With all the buzz about Facebook’s ongoing privacy gaffes (I’ve been one of many voices calling attention to them), TechCrunch UK covers another perspective that’s more accurate in terms of how consumers perceive it:
…A new UK report has named both Facebook and Bebo the best social networks for features like privacy and security, including how easy it is to remove personal details.
Independent consumer advocate Computing Which? found Bebo and
Facebook scored 79% and 74% respectively for their features, and were
rated easier to use than MySpace (not hard) and best for socialising.
This report touches on the general consumer experience with the sites, and it touches on factors that I wrote about in my PB-era (pre-Beacon) column about Facebook opening up profiles to search engines. I wrote back in September:
Facebook sets the standard for user privacy controls.
While it’s fun to write about controversy, such as the idea that
Facebook users will rebel against the site’s newfound search engine
optimization, the press has hardly covered the many privacy controls
Facebook has in place.
First, Facebook members can control who can find their profiles
within the site – friends, people in shared networks, or everyone. Only
if “everyone” is selected will Facebook provide members with the option
of allowing others to see their public search listings. If that option
is checked, members can then allow public listings to be indexed by
search engines. If you’re on Facebook, this is all available under the
Privacy Settings for Search; if you’re not, you can find screen shots on my blog.
Now, if I wrote that column today, I’d still espouse a similar angle specifically to the privacy controls relating to search engines crawling profiles. If anything, the dust-up Facebook recently had with Robert Scoble and Plaxo shows that Facebook does take privacy seriously.
But, there are many faces to Facebook, and given the darkness enveloping Beacon and Social Ads, Facebook needs to offer consumers who fan marketers’ Pages the same controls it offers for search privacy. Until that happens, I’m not letting the issue drop. But I’m also in favor of giving Facebook credit for what it does right.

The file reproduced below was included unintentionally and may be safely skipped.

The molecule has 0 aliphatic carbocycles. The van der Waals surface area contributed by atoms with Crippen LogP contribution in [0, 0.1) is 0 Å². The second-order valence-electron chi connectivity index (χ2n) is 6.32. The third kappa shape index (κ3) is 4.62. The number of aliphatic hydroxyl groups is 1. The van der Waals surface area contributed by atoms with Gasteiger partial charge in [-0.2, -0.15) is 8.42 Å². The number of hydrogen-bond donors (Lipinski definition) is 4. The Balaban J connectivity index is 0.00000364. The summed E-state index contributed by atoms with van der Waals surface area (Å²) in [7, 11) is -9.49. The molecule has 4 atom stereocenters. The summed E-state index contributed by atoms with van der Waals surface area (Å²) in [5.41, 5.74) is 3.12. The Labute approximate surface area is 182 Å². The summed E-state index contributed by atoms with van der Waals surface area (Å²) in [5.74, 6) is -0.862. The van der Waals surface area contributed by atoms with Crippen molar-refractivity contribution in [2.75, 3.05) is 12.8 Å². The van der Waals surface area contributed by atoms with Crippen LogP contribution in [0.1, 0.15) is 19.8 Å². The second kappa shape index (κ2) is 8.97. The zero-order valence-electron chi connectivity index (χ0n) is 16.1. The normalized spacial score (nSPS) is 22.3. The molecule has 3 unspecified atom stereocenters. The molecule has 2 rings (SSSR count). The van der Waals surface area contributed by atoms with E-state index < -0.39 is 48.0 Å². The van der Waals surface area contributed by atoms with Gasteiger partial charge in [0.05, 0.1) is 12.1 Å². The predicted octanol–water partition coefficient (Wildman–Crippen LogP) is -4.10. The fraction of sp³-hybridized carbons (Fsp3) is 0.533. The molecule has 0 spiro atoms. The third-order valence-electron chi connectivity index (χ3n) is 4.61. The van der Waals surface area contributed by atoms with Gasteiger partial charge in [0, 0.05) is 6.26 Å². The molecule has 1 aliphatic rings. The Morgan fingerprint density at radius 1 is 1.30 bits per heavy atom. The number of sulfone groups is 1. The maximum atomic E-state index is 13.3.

TechCrunch UK’s Mike Butcher (who I once had the pleasure of blogging with in a previous iteration of nowEurope) offered his own dose of gravitas:
This survey is a useful reality check. Most mainstream, non-geek, users
of sites like Facebook could not give one jot about ‘data portability’
and have never heard of Robert Scoble, especially in the UK. That’s why
I wrote that the Scoble incident would be a big issue, in the tech industry – not the mainstream.
The Beacon issues are more mainstream, as they affect everyone, and perhaps they’ll merit more of a mainstream outcry. Both the press and consumers are funny though – it’s often hard to predict exactly what will set them off. Facebook would gain FAR more negative attention from members if it ever suspended the popular FunWall or SuperPoke applications for whatever reason than if it sold its users’ email addresses to the highest bidder (something Facebook is not being accused of – that’s a hypothetical).
And this then ties into one of many debates in the 75+ comments on the initial post about Facebook’s advertising abuses about whether change is best fomented by insiders or outsiders, a debate I’ll leave others to ponder more in comments here or there.